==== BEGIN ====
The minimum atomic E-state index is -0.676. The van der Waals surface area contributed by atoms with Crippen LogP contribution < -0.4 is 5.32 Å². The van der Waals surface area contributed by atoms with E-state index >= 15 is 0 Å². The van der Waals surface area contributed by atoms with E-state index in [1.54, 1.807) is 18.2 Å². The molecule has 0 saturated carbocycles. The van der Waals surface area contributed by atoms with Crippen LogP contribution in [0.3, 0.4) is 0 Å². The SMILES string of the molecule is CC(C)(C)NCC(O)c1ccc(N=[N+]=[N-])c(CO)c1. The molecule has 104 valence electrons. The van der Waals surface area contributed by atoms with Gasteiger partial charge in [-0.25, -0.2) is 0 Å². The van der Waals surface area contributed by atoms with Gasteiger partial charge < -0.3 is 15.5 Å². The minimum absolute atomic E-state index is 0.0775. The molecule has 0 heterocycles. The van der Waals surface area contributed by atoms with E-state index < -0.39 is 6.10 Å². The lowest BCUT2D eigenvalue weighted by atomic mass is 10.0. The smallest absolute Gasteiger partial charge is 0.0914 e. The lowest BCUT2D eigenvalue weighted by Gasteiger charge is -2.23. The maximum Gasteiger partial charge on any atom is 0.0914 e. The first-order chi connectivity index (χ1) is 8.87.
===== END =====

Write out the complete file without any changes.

The minimum atomic E-state index is -0.676. The van der Waals surface area contributed by atoms with Crippen LogP contribution < -0.4 is 5.32 Å². The van der Waals surface area contributed by atoms with E-state index >= 15 is 0 Å². The van der Waals surface area contributed by atoms with E-state index in [1.54, 1.807) is 18.2 Å². The molecule has 0 saturated carbocycles. The van der Waals surface area contributed by atoms with Crippen LogP contribution in [0.3, 0.4) is 0 Å². The SMILES string of the molecule is CC(C)(C)NCC(O)c1ccc(N=[N+]=[N-])c(CO)c1. The molecule has 104 valence electrons. The van der Waals surface area contributed by atoms with Gasteiger partial charge in [-0.25, -0.2) is 0 Å². The van der Waals surface area contributed by atoms with Gasteiger partial charge < -0.3 is 15.5 Å². The minimum absolute atomic E-state index is 0.0775. The molecule has 0 heterocycles. The van der Waals surface area contributed by atoms with E-state index < -0.39 is 6.10 Å². The lowest BCUT2D eigenvalue weighted by atomic mass is 10.0. The smallest absolute Gasteiger partial charge is 0.0914 e. The lowest BCUT2D eigenvalue weighted by Gasteiger charge is -2.23. The maximum Gasteiger partial charge on any atom is 0.0914 e. The first-order chi connectivity index (χ1) is 8.87.